Transparency is a window into a SaaS business, and users are more willing to stick around if they know they can trust you.
Recovering Failed Payments
Avoid unnecessary friction due to failed payments.
Parting people from their money is a sensitive job, so the process must go smoothly.
Since most payments happen online and are connected to user’s cards, everything is automated, but it does come with its own set of problems.
We’ve already discussed involuntary churn related to payments in previous posts.
Bad things happen all the time, and it’s not your fault—or your user’s.
The important thing is to do your best to prevent any issues you can, because although your client is willing to pay for your service, some problems they encounter might give them an exit strategy.
There are things you can do for your business to prevent churn.
Every payment goes through a series of steps, so in case of a failed payment cycle, you can analyze the data to identify where the problem lies.
Make a note of which type of failed payments you’re frequently experiencing, investigate all the sensitive spots in the process where things can go wrong, and take precautionary steps.
For instance, if you have many soft declines, your best strategies are sending in-app notifications and dunning emails.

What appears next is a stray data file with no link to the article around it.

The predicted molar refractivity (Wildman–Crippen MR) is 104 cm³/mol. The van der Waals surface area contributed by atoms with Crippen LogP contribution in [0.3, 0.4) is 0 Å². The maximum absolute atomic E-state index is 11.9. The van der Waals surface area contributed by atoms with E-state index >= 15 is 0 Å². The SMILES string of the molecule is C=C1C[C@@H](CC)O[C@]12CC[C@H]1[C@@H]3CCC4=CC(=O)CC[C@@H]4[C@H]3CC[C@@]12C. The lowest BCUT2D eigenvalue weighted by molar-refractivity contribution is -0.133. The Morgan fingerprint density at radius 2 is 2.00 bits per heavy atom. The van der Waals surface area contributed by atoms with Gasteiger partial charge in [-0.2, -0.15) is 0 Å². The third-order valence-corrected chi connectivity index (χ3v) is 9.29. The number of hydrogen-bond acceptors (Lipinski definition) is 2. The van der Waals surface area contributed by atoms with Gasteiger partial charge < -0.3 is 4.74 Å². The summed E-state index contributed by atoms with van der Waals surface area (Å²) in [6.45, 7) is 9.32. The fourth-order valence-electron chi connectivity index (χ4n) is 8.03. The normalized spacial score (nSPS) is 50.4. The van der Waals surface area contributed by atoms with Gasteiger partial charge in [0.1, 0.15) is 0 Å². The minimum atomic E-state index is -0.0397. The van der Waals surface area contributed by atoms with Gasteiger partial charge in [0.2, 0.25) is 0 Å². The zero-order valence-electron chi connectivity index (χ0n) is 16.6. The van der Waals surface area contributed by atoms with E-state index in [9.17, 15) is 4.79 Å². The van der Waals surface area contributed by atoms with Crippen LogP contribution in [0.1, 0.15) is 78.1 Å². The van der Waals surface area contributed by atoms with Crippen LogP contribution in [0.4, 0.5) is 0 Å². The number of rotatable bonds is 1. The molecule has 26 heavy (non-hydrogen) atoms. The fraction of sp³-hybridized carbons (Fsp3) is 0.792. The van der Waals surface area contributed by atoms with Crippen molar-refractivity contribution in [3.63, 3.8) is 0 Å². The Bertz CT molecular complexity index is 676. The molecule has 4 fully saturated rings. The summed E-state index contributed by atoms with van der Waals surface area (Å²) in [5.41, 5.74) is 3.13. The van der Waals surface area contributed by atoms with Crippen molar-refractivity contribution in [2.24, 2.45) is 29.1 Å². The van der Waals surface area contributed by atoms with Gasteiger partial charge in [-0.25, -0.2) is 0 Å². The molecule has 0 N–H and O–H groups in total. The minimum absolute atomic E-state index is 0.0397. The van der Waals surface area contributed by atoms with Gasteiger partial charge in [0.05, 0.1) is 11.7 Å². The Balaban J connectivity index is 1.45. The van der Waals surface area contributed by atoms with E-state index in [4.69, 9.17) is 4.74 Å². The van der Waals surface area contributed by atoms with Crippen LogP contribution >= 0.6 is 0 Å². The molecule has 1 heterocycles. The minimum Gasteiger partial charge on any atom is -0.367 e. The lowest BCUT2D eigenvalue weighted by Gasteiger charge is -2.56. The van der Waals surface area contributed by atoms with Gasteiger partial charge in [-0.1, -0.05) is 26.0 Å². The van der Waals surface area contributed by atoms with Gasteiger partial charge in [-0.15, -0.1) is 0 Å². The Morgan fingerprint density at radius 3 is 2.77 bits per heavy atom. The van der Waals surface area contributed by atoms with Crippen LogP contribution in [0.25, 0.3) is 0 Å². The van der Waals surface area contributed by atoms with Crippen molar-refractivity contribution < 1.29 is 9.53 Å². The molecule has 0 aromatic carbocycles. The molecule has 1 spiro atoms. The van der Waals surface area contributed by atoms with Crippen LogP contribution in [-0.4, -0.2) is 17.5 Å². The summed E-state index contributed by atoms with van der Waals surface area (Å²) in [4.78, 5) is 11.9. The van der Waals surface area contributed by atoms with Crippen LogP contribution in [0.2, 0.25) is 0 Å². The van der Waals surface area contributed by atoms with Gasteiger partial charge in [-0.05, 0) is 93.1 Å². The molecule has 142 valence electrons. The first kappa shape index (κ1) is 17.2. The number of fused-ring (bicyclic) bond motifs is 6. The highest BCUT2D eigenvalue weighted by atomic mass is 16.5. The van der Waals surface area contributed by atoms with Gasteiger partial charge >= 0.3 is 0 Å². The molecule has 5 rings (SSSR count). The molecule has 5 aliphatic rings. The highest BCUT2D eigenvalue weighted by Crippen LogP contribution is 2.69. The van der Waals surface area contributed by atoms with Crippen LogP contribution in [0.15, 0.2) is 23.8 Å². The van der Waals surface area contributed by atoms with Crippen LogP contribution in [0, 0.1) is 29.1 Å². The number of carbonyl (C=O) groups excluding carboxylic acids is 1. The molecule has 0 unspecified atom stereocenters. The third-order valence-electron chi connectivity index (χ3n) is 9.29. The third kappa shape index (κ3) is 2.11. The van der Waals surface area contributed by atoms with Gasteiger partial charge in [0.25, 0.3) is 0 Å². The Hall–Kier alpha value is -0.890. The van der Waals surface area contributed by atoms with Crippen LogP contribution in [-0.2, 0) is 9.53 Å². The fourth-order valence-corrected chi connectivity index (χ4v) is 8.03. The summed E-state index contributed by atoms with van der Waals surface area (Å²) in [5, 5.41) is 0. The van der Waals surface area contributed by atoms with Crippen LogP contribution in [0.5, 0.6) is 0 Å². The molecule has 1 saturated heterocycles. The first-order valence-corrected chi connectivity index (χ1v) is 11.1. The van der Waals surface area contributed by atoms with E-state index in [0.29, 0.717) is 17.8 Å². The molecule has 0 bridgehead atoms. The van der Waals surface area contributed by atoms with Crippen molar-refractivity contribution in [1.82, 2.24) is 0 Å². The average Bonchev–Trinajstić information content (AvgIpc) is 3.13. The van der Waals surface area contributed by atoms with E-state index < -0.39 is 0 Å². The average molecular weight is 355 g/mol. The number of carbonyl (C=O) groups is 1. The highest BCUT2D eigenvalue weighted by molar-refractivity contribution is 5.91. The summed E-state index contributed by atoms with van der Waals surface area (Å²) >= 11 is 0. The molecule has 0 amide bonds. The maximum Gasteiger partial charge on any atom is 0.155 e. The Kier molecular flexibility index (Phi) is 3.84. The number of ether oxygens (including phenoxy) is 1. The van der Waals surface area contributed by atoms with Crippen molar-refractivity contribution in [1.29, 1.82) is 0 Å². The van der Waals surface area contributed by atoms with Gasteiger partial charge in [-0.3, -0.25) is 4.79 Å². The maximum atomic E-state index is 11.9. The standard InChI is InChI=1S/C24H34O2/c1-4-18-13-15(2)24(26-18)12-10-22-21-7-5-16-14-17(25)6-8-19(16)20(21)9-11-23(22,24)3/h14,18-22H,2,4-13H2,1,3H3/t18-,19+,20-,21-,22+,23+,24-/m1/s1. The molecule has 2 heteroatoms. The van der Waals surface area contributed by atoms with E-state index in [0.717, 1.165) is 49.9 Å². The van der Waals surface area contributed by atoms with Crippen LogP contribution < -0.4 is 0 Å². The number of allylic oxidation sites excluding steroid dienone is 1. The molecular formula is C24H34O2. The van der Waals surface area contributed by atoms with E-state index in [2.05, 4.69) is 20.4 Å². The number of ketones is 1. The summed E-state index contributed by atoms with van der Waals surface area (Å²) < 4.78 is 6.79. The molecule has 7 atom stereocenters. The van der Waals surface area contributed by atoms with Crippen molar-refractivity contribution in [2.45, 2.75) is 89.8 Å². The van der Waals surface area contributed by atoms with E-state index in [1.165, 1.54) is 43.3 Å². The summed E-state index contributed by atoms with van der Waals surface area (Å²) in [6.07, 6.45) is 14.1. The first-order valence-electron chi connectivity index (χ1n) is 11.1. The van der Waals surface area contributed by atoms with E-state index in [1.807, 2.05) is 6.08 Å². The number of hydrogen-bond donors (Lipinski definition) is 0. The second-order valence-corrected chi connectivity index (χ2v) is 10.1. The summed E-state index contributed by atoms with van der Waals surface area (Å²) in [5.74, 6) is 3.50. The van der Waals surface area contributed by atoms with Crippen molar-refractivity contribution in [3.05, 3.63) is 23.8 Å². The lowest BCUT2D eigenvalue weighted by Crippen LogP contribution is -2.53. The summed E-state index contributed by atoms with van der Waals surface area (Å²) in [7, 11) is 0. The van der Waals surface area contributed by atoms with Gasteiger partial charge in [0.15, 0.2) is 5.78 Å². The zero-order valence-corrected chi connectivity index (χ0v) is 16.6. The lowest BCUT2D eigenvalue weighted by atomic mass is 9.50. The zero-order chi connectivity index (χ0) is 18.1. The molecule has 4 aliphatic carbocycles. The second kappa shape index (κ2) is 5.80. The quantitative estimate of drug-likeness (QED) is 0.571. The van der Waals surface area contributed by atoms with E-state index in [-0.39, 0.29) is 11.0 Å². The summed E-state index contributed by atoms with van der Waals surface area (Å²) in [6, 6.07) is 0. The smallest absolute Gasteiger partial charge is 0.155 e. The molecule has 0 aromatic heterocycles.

With in-app notifications, your customers are already using your product, so you can reach them in time and remind them to update their card details.
They might take immediate action, but if they don’t, then emails are your second best choice.
With dunning emails, it’s important to space them out and give customers enough time to take action on their own.
Otherwise, you might seem too pushy, like a shark hunting them down for something out of their control. That could ruin your reputation.
Best practices for dunning emails are the following:
- Keep them simple and professional. A problem occurred, and you need to get to the core of it. Tell your client what happened and suggest some ways to fix the issue.